I know what you’re thinking, no movie based off a book is as great as the book was. But it was still easy to get swept away in the pre-premiere hype that was everything about “The Hunger Games.” And from what I’ve been hearing, those who didn’t read the book seemed to love the movie a little more than those of us who loyally read along.
And while there’s nothing really wrong with that — the movie was already more than two hours, things had to be cut — I felt like it deleted some of the key aspects to the first of the trilogy. It’ll be tough to get some of the major plot points that carry throughout all three after the first movie.
I’m sure you know the gist by now. After the uprising years ago, The Capitol requires each of the 12 districts to sacrifice a young boy and girl each year to The Hunger Games. May the odds be ever in your favor as you fight to the death. Don’t get me started on how this shouldn’t be a young adult book, or PG13, but I’ll pick my battles. I am a fan after all. Continue on only if you’ve read the book, seen the movie, or don’t care about spoilers as I tackle some of the major things I think shouldn’t have been left out.
What it’s really about…
Let’s not miss the point here — this book is about the government oppressing the districts to keep them from uprising again. They are willing to kill 23 children a year to keep people in line. And while those in the capitol wine and dine and wear RIDICULOUS clothing, everyone else is starving. Don’t get me wrong, we get some of that, you can’t miss it. And we get parts of it when gamemaker Seneca Crane agrees to let two live, and takes it back. But when President Snow threatens Crane, warns him about the danger of hope, then forces Crane to kill himself, we’re only getting a glimpse at what’s really going on here. Even when Snow talks to Katniss, and Haymitch warns her about what she did, I don’t feel like moviegoers really understand what was happening. And without that, you’re missing a very, very important theme that will carry itself throughout the next two books.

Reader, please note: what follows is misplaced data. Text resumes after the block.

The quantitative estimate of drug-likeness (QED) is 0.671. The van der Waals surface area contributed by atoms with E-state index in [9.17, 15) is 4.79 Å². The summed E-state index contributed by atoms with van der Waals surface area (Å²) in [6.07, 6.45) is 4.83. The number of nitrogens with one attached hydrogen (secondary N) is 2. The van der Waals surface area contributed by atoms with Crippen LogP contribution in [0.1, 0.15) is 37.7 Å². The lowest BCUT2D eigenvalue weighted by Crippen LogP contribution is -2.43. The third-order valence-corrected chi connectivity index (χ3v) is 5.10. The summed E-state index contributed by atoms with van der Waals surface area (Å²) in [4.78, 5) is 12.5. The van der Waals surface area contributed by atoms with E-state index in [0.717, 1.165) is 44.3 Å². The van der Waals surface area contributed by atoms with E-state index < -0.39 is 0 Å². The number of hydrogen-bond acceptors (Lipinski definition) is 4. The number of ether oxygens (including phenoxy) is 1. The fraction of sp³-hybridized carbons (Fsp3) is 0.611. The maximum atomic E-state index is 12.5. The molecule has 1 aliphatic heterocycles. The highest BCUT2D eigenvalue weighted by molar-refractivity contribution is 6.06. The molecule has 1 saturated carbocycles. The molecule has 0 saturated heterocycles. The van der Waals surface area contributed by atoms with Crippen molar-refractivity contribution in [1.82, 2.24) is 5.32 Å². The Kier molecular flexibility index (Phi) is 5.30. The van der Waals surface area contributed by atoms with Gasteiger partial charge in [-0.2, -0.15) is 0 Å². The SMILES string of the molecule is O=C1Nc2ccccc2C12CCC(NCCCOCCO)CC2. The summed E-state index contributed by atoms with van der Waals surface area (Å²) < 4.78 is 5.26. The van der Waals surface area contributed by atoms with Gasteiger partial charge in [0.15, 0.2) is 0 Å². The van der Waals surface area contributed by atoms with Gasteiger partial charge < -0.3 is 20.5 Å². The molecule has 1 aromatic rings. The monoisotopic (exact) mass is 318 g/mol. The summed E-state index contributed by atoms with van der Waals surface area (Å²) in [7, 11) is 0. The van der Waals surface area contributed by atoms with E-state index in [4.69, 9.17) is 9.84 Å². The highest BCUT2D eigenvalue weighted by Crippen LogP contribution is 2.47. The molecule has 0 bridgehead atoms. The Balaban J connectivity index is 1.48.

Who Katniss really loves
In an attempt at full disclosure, I’m Team Gale. Come on, he took care of her family while she was gone. He always loved her. And seriously, way hotter than Peeta in the movie. I think moviegoers could understand that Katniss loved Gale, but the whole plot of the book is that she was faking her love of Peeta. And that Peeta still stood by her despite his doubts. To have them end, holding hands and smiling with Gale smiling back. In the end of the book, she pretty much admits that she was faking it, while also dealing with dread of not being with Peeta. It’s a complex relationship that gets even more complex as we read on, and it was completely overlooked in my opinion.
Some side notes:
–The Mockingjay was pretty much left out in the movie. Yes, she had it on. Yes, she gave it to Prim, etc. But she actually got it from the mayor’s daughter. And it becomes the symbol of the revolt against the capitol.
–Seriously, Woody Harrleson SHOULD have been way drunker as Haymitch. We missed out on so many scenes of that. He didn’t get his act together in the beginning.
–Effie was a great character, and while Elizabeth Banks did an great job in the film, her story was for the most part ignored. I’m not sure we even understood who she was.
–What happened to Cinna’s team? They were great in the book, and never were mentioned in the film.
–Weren’t those dogs at the end made up of pieces of the dead tributes? Or did I just read that somewhere?
I know that there was a lot to pack in. And to be honest, I really did enjoy the movie as well. But Suzanne Collins did a great job of writing such a complex story. It wasn’t a moral black and white. Snow was not simply the villain. Katniss wasn’t the only hero. And I felt like the movie just glossed over that, oversimplifying the issue. I’m not saying I could have done a better job. But I feel like if I were Collins, or I was a die-hard fan, I’d be annoyed that the complexity of the moral world she created was — like Katniss herself — dressed up with nice leather jackets and bright colors. Throw in some blurry camera angles and pretty people, and miss the overall point. But you’re selling tickets to movies. And people don’t want to spend two hours feeling morally ambiguous. They want fast-paced adventures, with heroes, with villains. With a love story and a happy ending.
Like I said, movies will never be as good as the books. But, after all that complaining, I will still see the next two in the Hunger Games trilogy.